Late in the 19th century the United States stopped basing its yard on British prototypes, and defined it instead as a fraction of the meter. (See history of the yard in the United States.) Thereafter the lengths of the British and U.S. yard were slightly different, and hence so were the foot, inch and every other linear unit.
At first this difference was too small to be significant, but as machine work became more precise the difference between the British and U.S. inch became a problem. During the Second World War, for example, aircraft mechanics discovered that some parts of aircraft engines built to identical blueprints in the United States and England differed enough in size to be noninterchangeable.
To eliminate such problems, Australia, Canada, New Zealand, South Africa, the United Kingdom, and the United States agreed that effective July 1, 1959, 1 international yard = 0.9144 meter exactly.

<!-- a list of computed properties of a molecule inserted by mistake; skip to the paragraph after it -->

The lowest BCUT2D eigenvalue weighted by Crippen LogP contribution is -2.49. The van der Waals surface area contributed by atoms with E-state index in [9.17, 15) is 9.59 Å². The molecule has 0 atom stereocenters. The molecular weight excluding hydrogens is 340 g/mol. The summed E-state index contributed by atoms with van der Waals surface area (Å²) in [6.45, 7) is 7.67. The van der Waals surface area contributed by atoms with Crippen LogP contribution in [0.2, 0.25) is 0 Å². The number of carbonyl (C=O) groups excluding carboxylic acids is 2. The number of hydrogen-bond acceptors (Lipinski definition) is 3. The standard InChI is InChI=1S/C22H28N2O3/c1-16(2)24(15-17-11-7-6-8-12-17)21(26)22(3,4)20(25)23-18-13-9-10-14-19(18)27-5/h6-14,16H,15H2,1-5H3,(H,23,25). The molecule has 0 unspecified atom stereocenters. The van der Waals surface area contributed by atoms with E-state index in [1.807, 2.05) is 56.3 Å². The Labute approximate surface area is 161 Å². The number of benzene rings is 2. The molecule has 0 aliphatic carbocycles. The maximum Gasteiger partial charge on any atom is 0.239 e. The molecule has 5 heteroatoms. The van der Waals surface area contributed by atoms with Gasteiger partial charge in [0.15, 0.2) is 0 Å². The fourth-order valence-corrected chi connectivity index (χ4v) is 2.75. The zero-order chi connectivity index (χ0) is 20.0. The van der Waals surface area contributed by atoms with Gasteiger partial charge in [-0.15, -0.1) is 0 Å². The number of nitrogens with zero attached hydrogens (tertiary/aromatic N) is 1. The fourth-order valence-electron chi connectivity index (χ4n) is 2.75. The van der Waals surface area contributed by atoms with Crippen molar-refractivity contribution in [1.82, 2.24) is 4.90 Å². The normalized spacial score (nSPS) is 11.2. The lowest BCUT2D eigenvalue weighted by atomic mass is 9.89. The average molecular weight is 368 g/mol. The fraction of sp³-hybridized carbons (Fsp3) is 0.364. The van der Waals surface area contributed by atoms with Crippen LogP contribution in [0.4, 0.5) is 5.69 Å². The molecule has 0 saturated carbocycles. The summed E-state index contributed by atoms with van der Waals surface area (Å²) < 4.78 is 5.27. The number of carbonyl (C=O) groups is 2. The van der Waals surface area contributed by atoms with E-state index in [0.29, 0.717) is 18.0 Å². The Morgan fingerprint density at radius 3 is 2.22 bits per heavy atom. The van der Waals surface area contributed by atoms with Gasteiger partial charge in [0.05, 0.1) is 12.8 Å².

The United States adopted this value immediately for all purposes.¹ (The international yard is about 2 parts per million smaller than the 1893-1959 U.S. yard.) The British adopted it through the Weights and Measures Act of 1963, which stated that 1 yard = 0.9144 meter exactly.² The change increased the length of the yard in Britain by about one ten-thousandth of an inch. Obviously, these changes had no effect on ordinary commerce.
Federal Register, July 1, 1959.
“Refinement of Values for the Yard and the Pound.”
Elizabeth II c 31 1963.
Public General Acts and Measures, 1963.
London: HMSO, 1963.
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Last revised: 6 August 2004.